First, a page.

The jury, however, rejected those charges, finding all three men not guilty.
This is a truly shocking outcome, given the alleged bribe and all of that missing money and all of the things the Platinum execs did to avoid facing the music, from the aforementioned alleged witness intimidation to the alleged plan to spend the rest of their days safe from extradition in Israel, and also how relatively easy it is to win convictions on these sorts of things. And it could get yet more shocking still.
After the jury left, lawyers for Nordlicht and Levy moved to overturn the guilty verdicts. U.S. District Judge Brian Cogan ordered them to file papers in support of their motions and said he might hold a hearing to consider them.
The CEO of a now-shuttered credit union was charged Thursday with accepting bribes from a taxi mogul in exchange for refinancing over $60 million in loans — the latest sign of a crackdown on a predatory industry accused of driving some cabbies to suicide.
Alan Kaufman ran Melrose Credit Union, which was one of the largest lenders of taxi medallion loans until it was closed last year. Among its many clients was President Trump’s personal attorney, Michael Cohen.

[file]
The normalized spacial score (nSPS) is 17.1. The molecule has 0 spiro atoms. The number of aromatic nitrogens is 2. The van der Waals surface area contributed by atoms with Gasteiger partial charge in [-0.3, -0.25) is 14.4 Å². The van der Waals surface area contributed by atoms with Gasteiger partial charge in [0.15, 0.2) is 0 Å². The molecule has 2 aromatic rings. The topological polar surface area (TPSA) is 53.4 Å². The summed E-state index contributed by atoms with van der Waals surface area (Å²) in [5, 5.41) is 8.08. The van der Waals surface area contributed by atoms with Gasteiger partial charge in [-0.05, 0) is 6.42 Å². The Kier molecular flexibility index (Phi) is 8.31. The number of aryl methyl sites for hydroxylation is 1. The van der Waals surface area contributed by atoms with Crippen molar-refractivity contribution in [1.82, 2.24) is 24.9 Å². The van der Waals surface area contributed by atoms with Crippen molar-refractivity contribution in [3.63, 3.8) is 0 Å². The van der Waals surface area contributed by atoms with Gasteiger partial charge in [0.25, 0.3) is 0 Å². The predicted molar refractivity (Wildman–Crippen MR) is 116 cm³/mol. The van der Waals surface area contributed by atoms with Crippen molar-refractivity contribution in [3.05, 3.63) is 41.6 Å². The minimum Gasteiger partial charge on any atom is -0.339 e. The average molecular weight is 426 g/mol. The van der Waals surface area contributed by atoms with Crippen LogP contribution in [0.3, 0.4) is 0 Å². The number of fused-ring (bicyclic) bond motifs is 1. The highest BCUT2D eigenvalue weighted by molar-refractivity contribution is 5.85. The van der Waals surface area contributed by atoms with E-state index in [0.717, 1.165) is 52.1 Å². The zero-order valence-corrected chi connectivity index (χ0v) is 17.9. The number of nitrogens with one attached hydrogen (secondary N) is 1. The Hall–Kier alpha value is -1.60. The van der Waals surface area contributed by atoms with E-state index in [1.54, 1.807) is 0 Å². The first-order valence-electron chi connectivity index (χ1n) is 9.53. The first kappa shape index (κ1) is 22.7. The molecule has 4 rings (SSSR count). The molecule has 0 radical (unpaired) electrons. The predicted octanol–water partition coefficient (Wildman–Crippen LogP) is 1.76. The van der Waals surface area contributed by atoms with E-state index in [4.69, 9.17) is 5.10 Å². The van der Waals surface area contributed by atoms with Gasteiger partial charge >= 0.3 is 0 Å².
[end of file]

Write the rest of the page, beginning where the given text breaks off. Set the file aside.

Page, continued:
The new indictment appears to stem from charges brought by the watchdog National Credit Union Administration against Kaufman last year of unsafe business practices and “personal dishonesty.” Kaufman secretly took bribes from a taxi mogul, Tony Georgiton, as well as an unidentified media company, which sought more advertising from Melrose, according to the indictment.
The National Credit Union Administration’s charges identified the media company as CBS radio.
Both Kaufman and Georgiton face criminal charges for their alleged self-dealing,” Manhattan U.S. Attorney Geoffrey Berman said.
Kaufman, 60, faces bribery charges that carry a maximum sentence of 30 years in prison. He was released on $1 million bond. Georgiton, who has reportedly leased cabs to as many as 2,000 drivers through his company, Queens Medallion, also faces up to 30 years for alleged bribery of a financial institution officer. He was released on $500,000 bond.